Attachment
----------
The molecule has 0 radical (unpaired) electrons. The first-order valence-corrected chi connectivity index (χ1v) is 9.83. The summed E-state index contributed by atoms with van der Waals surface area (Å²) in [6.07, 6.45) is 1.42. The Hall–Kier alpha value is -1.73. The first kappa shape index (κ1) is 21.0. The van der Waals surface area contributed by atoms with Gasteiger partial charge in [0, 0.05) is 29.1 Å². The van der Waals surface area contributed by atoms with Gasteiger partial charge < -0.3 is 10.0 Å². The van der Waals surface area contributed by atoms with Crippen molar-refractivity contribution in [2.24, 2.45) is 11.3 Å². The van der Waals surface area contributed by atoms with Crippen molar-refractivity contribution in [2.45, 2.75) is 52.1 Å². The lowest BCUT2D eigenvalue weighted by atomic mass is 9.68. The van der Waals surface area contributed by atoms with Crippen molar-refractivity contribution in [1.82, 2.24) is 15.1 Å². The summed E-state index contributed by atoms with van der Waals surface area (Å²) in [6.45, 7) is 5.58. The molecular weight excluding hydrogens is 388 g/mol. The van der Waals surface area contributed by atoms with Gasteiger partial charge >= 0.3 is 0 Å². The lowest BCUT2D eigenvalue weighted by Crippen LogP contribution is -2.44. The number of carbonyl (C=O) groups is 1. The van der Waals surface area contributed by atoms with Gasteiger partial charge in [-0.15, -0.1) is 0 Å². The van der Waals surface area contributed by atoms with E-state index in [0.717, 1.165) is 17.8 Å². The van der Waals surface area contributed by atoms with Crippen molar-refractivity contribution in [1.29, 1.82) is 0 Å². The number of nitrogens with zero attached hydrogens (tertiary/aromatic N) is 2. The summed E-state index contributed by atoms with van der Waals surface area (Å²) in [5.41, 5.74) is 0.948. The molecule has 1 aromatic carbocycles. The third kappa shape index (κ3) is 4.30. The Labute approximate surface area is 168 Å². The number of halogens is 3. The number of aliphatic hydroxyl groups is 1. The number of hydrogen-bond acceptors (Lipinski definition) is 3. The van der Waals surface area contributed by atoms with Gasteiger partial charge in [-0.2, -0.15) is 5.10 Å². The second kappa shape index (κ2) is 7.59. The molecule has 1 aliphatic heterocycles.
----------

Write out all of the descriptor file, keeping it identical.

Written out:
The molecule has 0 radical (unpaired) electrons. The first-order valence-corrected chi connectivity index (χ1v) is 9.83. The summed E-state index contributed by atoms with van der Waals surface area (Å²) in [6.07, 6.45) is 1.42. The Hall–Kier alpha value is -1.73. The first kappa shape index (κ1) is 21.0. The van der Waals surface area contributed by atoms with Gasteiger partial charge in [0, 0.05) is 29.1 Å². The van der Waals surface area contributed by atoms with Gasteiger partial charge < -0.3 is 10.0 Å². The van der Waals surface area contributed by atoms with Crippen molar-refractivity contribution in [2.24, 2.45) is 11.3 Å². The van der Waals surface area contributed by atoms with Crippen molar-refractivity contribution in [2.45, 2.75) is 52.1 Å². The lowest BCUT2D eigenvalue weighted by atomic mass is 9.68. The van der Waals surface area contributed by atoms with Crippen molar-refractivity contribution in [1.82, 2.24) is 15.1 Å². The summed E-state index contributed by atoms with van der Waals surface area (Å²) in [6.45, 7) is 5.58. The molecular weight excluding hydrogens is 388 g/mol. The van der Waals surface area contributed by atoms with Gasteiger partial charge >= 0.3 is 0 Å². The lowest BCUT2D eigenvalue weighted by Crippen LogP contribution is -2.44. The number of carbonyl (C=O) groups is 1. The van der Waals surface area contributed by atoms with Gasteiger partial charge in [-0.15, -0.1) is 0 Å². The van der Waals surface area contributed by atoms with E-state index in [0.717, 1.165) is 17.8 Å². The van der Waals surface area contributed by atoms with Crippen molar-refractivity contribution in [1.29, 1.82) is 0 Å². The number of nitrogens with zero attached hydrogens (tertiary/aromatic N) is 2. The summed E-state index contributed by atoms with van der Waals surface area (Å²) in [5.41, 5.74) is 0.948. The molecule has 1 aromatic carbocycles. The third kappa shape index (κ3) is 4.30. The Labute approximate surface area is 168 Å². The number of halogens is 3. The number of aliphatic hydroxyl groups is 1. The number of hydrogen-bond acceptors (Lipinski definition) is 3. The van der Waals surface area contributed by atoms with Gasteiger partial charge in [-0.2, -0.15) is 5.10 Å². The second kappa shape index (κ2) is 7.59. The molecule has 1 aliphatic heterocycles.